Even now, almost seventy years since the release of Billy Wilder’s “The Seven Year Itch”, there is still something so magnetic about Marilyn Monroe. As soon as she enters frame, its as if the camera pauses for just a moment longer than it would ordinarily would just for the audience to catch its breath. Everything about the characters she played were so uniquely her; the breathiness and timbre of her voice, her costumes, her sensuality (in a time where films were highly censored and regulated), her playfulness and her magnetic charm. She wasn’t supposed to embody the every-woman; she was a movie star in every sense of the word.
The film’s premise is based upon the theory that men tend to stray and engage in affairs after seven years of marriage, and who better to embody such temptation than the foremost sex symbol of the twentieth century! Based off the 1952 play of the same name by George Axelrod, “The Seven Year Itch” opens with a narrator telling us that for centuries, women and children have gone away for the summer while their husbands stay to earn money for the family, but get distracted fooling around. It happened with the Native Americans and it happens now in 1950’s Manhattan, where book editor Richard Sherman (Tom Ewell) is saying goodbye to his wife Helen (Evelyn Keyes) and brat of a son Ricky (Butch Bernard) as they head off to Connecticut for the summer while he stays in town to work. He heads home and is torn between acting chaste and behaving himself, abstaining from booze, cigarettes and women, and letting loose since he’s such a stud and women are of course hurling themselves at him. This is made all the more difficult when a beautiful young woman (Marilyn Monroe), moves into the apartment upstairs. He invites her down for a drink, and over the course of the next few days Richard grapples with himself as the two grow closer, but she all the while remaining immune to his (supposed) charms.
There are some seriously funny moments throughout this film, most of them stemming from Tom Ewell’s performance as Richard. Ewell reprised his role from the Broadway play, and absolutely embodies the man’s attempted bravado and nerdishness, somehow managing to play Richard’s fantasies about his allure and how women are indelibly attracted to him in a way which is endearing rather than bombastic and arrogant. These scenes are especially funny, as he imagines convincing his wife of how women are driven crazy by him and we see these women literally dragged off him as he sits back and sighs as if it were a curse. Richard talks to himself an awful lot throughout the film, reflective of the fact that this was originally a stage play, and it somehow works fairly well! Ewell is engaging enough that we don’t think it odd that he’s thinking out loud the way he does, and watching him flip flop between temptation and logic is fun. My favourite part of the whole film is probably when he envisions Monroe coming downstairs in a breathtaking evening gown and sitting next to him as he plays Rachmaninoff, utterly entranced. When this occurs in real life, he sits down with the same attempt at being debonair and plays Chopsticks instead.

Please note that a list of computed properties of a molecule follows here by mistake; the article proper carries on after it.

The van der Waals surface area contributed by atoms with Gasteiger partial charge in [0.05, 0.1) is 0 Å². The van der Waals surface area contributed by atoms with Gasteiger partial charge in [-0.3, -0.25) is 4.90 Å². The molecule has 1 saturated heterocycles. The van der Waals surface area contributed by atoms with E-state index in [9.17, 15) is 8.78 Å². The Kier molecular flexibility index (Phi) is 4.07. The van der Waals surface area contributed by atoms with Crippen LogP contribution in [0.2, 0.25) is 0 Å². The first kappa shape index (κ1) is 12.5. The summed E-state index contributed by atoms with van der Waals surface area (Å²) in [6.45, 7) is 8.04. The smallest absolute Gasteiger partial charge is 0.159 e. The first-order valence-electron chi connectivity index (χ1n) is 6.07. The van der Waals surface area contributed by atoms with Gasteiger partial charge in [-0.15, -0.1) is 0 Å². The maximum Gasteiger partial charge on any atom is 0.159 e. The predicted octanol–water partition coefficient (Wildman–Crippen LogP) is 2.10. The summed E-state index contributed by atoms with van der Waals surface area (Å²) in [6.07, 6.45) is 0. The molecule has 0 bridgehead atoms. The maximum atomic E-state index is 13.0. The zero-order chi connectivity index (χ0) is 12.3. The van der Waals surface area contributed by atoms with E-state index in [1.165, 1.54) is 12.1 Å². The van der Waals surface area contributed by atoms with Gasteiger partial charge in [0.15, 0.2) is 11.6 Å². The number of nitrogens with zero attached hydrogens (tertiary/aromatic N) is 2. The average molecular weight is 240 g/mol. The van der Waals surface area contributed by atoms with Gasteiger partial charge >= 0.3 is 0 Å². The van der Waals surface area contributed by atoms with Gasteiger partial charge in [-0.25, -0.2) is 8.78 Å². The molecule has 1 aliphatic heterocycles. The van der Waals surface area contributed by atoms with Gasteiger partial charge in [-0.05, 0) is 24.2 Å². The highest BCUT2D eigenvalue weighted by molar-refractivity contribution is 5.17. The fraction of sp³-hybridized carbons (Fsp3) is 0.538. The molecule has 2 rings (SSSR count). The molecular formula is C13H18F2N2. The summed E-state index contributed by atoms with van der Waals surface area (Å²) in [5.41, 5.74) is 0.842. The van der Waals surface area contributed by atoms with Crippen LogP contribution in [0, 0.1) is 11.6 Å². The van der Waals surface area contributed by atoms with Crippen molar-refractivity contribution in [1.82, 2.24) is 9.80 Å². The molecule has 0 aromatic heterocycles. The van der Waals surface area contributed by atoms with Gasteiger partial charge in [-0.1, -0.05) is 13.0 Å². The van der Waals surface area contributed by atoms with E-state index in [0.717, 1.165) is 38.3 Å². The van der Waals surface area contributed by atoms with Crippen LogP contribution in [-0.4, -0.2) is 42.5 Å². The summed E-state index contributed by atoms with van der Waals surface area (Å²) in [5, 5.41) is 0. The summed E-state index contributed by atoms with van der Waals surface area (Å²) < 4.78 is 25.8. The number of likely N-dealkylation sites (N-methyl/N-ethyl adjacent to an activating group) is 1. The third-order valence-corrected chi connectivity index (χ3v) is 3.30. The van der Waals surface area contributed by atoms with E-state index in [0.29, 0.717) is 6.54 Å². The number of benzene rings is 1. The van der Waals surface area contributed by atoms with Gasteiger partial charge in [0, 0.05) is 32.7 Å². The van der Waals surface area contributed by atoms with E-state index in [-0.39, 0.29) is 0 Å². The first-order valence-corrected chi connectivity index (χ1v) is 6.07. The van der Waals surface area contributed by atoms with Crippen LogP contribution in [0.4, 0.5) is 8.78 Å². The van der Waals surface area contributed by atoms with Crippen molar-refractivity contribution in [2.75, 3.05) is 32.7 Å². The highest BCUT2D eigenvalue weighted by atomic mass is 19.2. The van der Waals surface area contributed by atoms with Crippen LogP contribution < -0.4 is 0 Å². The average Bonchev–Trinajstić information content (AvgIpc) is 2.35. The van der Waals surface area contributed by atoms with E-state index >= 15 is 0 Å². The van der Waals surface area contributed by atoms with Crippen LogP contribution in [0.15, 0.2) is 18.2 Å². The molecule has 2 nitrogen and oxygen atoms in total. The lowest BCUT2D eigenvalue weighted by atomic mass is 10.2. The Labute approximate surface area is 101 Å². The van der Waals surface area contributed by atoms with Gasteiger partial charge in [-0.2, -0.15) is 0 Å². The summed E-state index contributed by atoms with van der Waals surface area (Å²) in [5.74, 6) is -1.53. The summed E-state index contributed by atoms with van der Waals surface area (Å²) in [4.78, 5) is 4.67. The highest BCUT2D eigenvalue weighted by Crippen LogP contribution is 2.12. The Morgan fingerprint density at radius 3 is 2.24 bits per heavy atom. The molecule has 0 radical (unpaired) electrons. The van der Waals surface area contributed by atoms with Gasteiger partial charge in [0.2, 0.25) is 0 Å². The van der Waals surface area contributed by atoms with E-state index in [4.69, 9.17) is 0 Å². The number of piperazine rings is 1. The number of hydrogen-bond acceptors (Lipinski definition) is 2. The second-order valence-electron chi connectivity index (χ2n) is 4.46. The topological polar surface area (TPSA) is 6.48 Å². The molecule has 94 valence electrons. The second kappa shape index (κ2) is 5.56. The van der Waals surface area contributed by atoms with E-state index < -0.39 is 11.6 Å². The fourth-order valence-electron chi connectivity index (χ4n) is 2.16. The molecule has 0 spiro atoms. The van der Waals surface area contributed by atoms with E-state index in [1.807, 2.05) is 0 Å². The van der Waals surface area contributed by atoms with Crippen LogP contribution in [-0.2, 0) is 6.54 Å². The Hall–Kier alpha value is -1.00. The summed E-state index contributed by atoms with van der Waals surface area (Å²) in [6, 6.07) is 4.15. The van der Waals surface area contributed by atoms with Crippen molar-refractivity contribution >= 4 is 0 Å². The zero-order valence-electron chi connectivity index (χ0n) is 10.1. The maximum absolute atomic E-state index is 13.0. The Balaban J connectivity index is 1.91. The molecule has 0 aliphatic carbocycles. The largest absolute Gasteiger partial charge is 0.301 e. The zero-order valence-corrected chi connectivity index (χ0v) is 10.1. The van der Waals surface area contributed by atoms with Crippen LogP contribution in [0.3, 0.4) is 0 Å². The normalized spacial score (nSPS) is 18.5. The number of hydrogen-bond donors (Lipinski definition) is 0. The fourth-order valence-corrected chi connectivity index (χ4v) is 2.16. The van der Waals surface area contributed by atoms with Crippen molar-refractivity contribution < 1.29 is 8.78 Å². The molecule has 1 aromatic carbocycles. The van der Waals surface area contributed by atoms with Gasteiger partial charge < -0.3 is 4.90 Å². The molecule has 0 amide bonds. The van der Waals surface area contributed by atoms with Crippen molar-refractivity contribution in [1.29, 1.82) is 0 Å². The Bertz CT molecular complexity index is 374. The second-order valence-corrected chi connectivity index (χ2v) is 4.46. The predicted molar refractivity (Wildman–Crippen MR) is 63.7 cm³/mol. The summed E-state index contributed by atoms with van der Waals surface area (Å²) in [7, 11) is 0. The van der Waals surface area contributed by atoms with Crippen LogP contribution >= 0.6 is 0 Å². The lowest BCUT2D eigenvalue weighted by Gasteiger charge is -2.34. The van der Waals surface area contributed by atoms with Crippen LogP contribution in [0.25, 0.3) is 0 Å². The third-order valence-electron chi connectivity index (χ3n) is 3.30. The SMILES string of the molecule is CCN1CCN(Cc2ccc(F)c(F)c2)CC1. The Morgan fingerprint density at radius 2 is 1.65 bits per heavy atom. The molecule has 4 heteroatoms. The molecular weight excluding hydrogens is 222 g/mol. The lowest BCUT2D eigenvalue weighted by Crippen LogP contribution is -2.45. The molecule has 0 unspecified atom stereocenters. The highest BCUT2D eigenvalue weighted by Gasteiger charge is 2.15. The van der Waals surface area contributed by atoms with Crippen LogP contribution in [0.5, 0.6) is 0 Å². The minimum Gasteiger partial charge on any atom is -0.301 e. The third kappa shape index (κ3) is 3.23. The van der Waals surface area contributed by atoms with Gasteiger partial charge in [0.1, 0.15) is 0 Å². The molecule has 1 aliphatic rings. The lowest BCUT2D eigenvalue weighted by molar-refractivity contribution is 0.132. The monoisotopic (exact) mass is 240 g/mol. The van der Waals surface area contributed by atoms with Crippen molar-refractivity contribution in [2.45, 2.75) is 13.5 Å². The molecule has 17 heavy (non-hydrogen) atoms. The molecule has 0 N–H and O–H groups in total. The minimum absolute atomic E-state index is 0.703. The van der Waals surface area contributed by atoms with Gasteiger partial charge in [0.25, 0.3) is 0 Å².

Monroe herself isn’t necessarily side split-tingly funny, its more that she’s fun and her performance is so endearing that we can’t help but enjoy ourselves. She’s charming and flirty and sweet, and embraces the camera so beautifully well. Its undeniable that she was a skilled comedic actress and definitely has her moments, I think its more that the distinct comic voice was written for Ewell’s character, and that’s alright. Despite her eventual reputation for playing the archetypal “dumb blonde”, Monroe was apparently an incredibly diligent and thorough actor, and it was interesting watching some of the takes in which she seems to light and spontaneous knowing that she probably insisted upon up to twenty separate takes to get it just right. The chemistry between the two leads is interesting, because although Monroe is engaging and beautiful, its fairly obvious that she’s not interested in him in a romantic light. When she does kiss him, its more to remind him that he’s worthy and that his wife is lucky to have a husband like him.
I did find that the second act dragged at times; once the initial comedy of Richard imagining himself as a Cassanova and Monroe’s initial entrance had passed, it was like the story dropped down a gear and struggled with direction. Director Billy Wilder since came out and said that due to censorship of films at the time, he struggled with the story because he wasn’t able to portray the two as having had sex like in the play. While this may have hindered the story to some degree, what the censorship inevitably did was force the writers to rely on innuendo and implication, which resulted in some of the funnier lines of the film. Not unlike the writers of Seinfeld ending up with such legendary phrases as “Are you master of your domain?” to accommodate CBS, the writers for “The Seven Year Itch” too had to come up with clever ways of getting around the Hayes Production code and implying that there were sexy things going on without explicitly saying it.
This was a fun romp of a film, even if it did lose its course a little towards the end. Ewell is often hilarious, and watching Monroe, its obvious why audiences loved her and why she’s still unrivalled today.
By Jock Lehman